These two images were made within feet of each other.  Honestly, I like the scene from this spot better than the more popular spot.  You don't get a good reflection of the mountains in this location, but I like the way the river leads you to the mountains.  I also like the foreground elements here a lot better, too.

Aperture Priority, F/16, ISO 100, 1/6th second, Exposure Compensation -1.0

Aperture Priority, F/11, ISO 100, 1/40th second

Like I mentioned, you do lose the reflection here.  It really is impossible to get because the water is flowing much too fast.  However, I love the scene with the river rocks in the foreground.  These images were made on 2 separate trips, so I liked it enough to go back twice ;)

Sometimes all it takes to bring new enthusiasm to a scene you've shot multiple times is changing your perspective.   Next time you are at a scene that you've shot several times before, walk a few hundred yards down river or lower your tripod...whatever it takes to get a new perspective.

These images were made with the Sony A7R, Metabones adapter and Tamron 24-70mm Lens.

Spring Fever

Over the last few days here, when it hasn't been raining, the weather has been off the charts good.  That has brought on a huge case of Spring Fever for me.

I have a few trips upcoming to focus on the plants and animals coming to life again, but I'm also super stoked about our upcoming Smoky Mountains workshop.  With all the rain the area has been receiving the rivers and streams should really be flowing this year.

ISO 100, 24mm, F/16 @ 1.3 seconds

This is an image from The Roaring Fork Motor Trail.  It is always a hot spot for nice flowing water against the green, mossy rocks.  Using a circular polarizer not only helps to reduce glare and reflections, but also helps to boost contrast, which makes the greens pop a little more, too.

This image was made with my Sony A7R, LA-EA4 Adapter and Tamron 24-70mm Lens.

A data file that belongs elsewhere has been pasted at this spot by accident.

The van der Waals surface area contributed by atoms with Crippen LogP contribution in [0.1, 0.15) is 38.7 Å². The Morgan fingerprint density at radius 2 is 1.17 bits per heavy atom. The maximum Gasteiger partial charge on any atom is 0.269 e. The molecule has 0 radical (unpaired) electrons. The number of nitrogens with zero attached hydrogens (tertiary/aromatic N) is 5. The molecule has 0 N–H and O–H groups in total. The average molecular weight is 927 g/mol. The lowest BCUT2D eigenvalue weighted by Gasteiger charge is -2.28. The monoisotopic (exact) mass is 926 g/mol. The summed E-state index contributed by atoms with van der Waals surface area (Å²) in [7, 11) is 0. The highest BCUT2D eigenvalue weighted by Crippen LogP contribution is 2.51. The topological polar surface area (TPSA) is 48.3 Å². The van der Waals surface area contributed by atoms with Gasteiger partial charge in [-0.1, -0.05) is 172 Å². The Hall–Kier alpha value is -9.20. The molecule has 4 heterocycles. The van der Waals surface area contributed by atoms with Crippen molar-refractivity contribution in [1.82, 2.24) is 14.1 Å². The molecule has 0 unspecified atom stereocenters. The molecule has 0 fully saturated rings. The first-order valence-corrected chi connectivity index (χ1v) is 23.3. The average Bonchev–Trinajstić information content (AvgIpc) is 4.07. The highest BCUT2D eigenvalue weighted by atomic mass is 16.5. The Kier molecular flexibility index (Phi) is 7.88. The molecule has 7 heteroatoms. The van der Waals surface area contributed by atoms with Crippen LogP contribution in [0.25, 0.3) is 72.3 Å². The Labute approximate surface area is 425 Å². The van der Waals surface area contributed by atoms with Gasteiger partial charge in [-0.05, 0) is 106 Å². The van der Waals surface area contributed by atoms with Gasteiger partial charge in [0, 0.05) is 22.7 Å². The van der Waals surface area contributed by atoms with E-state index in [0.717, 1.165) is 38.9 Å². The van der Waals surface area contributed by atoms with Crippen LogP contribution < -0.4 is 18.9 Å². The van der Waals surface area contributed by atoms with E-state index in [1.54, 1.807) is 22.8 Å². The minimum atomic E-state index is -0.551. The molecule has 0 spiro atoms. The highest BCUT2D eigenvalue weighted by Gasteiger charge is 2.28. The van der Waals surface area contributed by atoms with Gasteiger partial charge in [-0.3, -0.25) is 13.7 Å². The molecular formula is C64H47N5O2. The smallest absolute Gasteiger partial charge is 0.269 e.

Looking Glass Falls

Yet another roadside, North Carolina waterfall that I hit last week was Looking Glass Falls.

Looking Glass Falls is inside the Pisgah National Forest.  It is located right along the road with a staircase that leads you to the bottom of the falls.  This fall is located near Brevard, NC along U.S. Highway 276.  It is about a 60 foot fall.  This is a real nice fall, and one to hit if you have little to no time to spare and want to see an impressive fall.

ISO 50, 15mm, F/16 @ 1 second

I made this image with my Sony A7R II, Metabones Adapter and Tamron 15-30mm Lens.  My tripod of choice was the Sirui W-2204 and K-20x Ballhead.

Image was processed in Lightroom and On1's new Suite 10.  I loved the On1 Products before but now they are easier to use than ever before.

More Falls in The Fall

Here's another shot from last week in The Great Smoky Mountains.  The color was really nice while I was there.  These kinds of photo opportunities were plentiful along Little River Road and in the Tremont Area.

ISO 100, 15mm, F/16 @ 2 seconds

When I came upon a scene like this I tried to take the same approach to most of them.  I was using my new Tamron 15-30mm Ultra Wide angle lens.  I knew I needed to find a foreground anchor, so I usually looked for an interesting flow of water or a rock.  A foreground anchor really helps add depth to your images.  If I chose a rock, sometimes it had a nice set of fallen leaves on it, sometimes I put some leaves on it. Once I had the foreground anchored, then I made sure my composition lead you through the image to the brilliant display of fall colors in the background.   

This image was made with my Sony A7R II, Metabones Lens Adapter and Tamron 15-30 F/2.8 Ultra Wide Angle Lens.  I can;t photograph water without a circular polarizer, so I had one of those, too.  All of my gear was resting atop my Sirui W-2204 Waterproof Tripod.